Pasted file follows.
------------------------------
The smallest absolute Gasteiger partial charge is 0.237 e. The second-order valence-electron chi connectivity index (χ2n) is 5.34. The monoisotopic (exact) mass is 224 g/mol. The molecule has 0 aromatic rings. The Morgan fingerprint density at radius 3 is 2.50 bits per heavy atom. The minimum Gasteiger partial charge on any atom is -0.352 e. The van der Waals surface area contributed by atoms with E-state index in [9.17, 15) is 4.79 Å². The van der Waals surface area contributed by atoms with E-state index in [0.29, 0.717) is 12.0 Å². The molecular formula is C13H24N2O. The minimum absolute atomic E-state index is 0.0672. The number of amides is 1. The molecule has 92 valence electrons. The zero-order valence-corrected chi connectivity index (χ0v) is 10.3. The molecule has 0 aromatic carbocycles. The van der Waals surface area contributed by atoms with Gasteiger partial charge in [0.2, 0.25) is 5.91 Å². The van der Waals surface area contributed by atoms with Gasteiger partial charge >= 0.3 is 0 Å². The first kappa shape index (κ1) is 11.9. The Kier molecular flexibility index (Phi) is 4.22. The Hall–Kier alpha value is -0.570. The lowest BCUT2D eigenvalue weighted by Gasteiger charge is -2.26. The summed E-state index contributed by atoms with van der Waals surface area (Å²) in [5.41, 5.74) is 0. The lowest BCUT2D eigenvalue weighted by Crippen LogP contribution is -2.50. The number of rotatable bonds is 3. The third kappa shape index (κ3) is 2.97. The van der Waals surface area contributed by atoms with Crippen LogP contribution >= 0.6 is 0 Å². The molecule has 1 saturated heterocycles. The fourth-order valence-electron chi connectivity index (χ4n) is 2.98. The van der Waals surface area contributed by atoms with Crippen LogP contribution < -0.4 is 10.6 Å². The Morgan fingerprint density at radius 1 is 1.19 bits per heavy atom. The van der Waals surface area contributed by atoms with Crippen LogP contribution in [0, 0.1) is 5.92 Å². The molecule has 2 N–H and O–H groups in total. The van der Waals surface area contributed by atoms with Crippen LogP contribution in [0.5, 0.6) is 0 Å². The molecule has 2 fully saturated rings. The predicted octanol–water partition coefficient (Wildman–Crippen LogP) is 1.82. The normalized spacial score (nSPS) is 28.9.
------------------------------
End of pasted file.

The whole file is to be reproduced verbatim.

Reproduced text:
The smallest absolute Gasteiger partial charge is 0.237 e. The second-order valence-electron chi connectivity index (χ2n) is 5.34. The monoisotopic (exact) mass is 224 g/mol. The molecule has 0 aromatic rings. The Morgan fingerprint density at radius 3 is 2.50 bits per heavy atom. The minimum Gasteiger partial charge on any atom is -0.352 e. The van der Waals surface area contributed by atoms with E-state index in [9.17, 15) is 4.79 Å². The van der Waals surface area contributed by atoms with E-state index in [0.29, 0.717) is 12.0 Å². The molecular formula is C13H24N2O. The minimum absolute atomic E-state index is 0.0672. The number of amides is 1. The molecule has 92 valence electrons. The zero-order valence-corrected chi connectivity index (χ0v) is 10.3. The molecule has 0 aromatic carbocycles. The van der Waals surface area contributed by atoms with Gasteiger partial charge in [0.2, 0.25) is 5.91 Å². The van der Waals surface area contributed by atoms with Gasteiger partial charge >= 0.3 is 0 Å². The first kappa shape index (κ1) is 11.9. The Kier molecular flexibility index (Phi) is 4.22. The Hall–Kier alpha value is -0.570. The lowest BCUT2D eigenvalue weighted by Gasteiger charge is -2.26. The summed E-state index contributed by atoms with van der Waals surface area (Å²) in [5.41, 5.74) is 0. The lowest BCUT2D eigenvalue weighted by Crippen LogP contribution is -2.50. The number of rotatable bonds is 3. The third kappa shape index (κ3) is 2.97. The van der Waals surface area contributed by atoms with Crippen LogP contribution >= 0.6 is 0 Å². The molecule has 1 saturated heterocycles. The fourth-order valence-electron chi connectivity index (χ4n) is 2.98. The van der Waals surface area contributed by atoms with Crippen LogP contribution < -0.4 is 10.6 Å². The Morgan fingerprint density at radius 1 is 1.19 bits per heavy atom. The van der Waals surface area contributed by atoms with Crippen LogP contribution in [0, 0.1) is 5.92 Å². The molecule has 2 N–H and O–H groups in total. The van der Waals surface area contributed by atoms with Crippen LogP contribution in [0.5, 0.6) is 0 Å². The molecule has 2 fully saturated rings. The predicted octanol–water partition coefficient (Wildman–Crippen LogP) is 1.82. The normalized spacial score (nSPS) is 28.9.